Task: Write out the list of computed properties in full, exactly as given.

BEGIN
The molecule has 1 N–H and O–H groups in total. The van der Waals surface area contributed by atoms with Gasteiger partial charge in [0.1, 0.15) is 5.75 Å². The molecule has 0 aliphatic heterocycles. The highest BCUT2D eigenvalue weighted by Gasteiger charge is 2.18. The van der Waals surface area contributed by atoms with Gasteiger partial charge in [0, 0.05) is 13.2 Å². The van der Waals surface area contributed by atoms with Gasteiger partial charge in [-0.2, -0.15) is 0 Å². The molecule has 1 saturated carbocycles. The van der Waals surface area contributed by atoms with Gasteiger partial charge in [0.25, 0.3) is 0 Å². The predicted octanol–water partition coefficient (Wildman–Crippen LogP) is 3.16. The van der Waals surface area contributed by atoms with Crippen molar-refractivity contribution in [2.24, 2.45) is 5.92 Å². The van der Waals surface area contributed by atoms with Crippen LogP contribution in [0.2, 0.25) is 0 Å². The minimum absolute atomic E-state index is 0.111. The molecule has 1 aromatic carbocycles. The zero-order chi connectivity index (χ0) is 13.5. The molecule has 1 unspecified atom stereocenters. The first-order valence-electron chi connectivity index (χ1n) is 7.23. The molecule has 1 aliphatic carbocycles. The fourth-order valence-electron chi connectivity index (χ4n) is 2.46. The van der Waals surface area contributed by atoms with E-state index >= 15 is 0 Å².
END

The molecule has 1 N–H and O–H groups in total. The van der Waals surface area contributed by atoms with Gasteiger partial charge in [0.1, 0.15) is 5.75 Å². The molecule has 0 aliphatic heterocycles. The highest BCUT2D eigenvalue weighted by Gasteiger charge is 2.18. The van der Waals surface area contributed by atoms with Gasteiger partial charge in [0, 0.05) is 13.2 Å². The van der Waals surface area contributed by atoms with Gasteiger partial charge in [-0.2, -0.15) is 0 Å². The molecule has 1 saturated carbocycles. The van der Waals surface area contributed by atoms with Gasteiger partial charge in [0.25, 0.3) is 0 Å². The predicted octanol–water partition coefficient (Wildman–Crippen LogP) is 3.16. The van der Waals surface area contributed by atoms with Crippen molar-refractivity contribution in [2.24, 2.45) is 5.92 Å². The van der Waals surface area contributed by atoms with Crippen LogP contribution in [0.2, 0.25) is 0 Å². The minimum absolute atomic E-state index is 0.111. The molecule has 1 aromatic carbocycles. The zero-order chi connectivity index (χ0) is 13.5. The molecule has 1 unspecified atom stereocenters. The first-order valence-electron chi connectivity index (χ1n) is 7.23. The molecule has 1 aliphatic carbocycles. The fourth-order valence-electron chi connectivity index (χ4n) is 2.46. The van der Waals surface area contributed by atoms with E-state index >= 15 is 0 Å².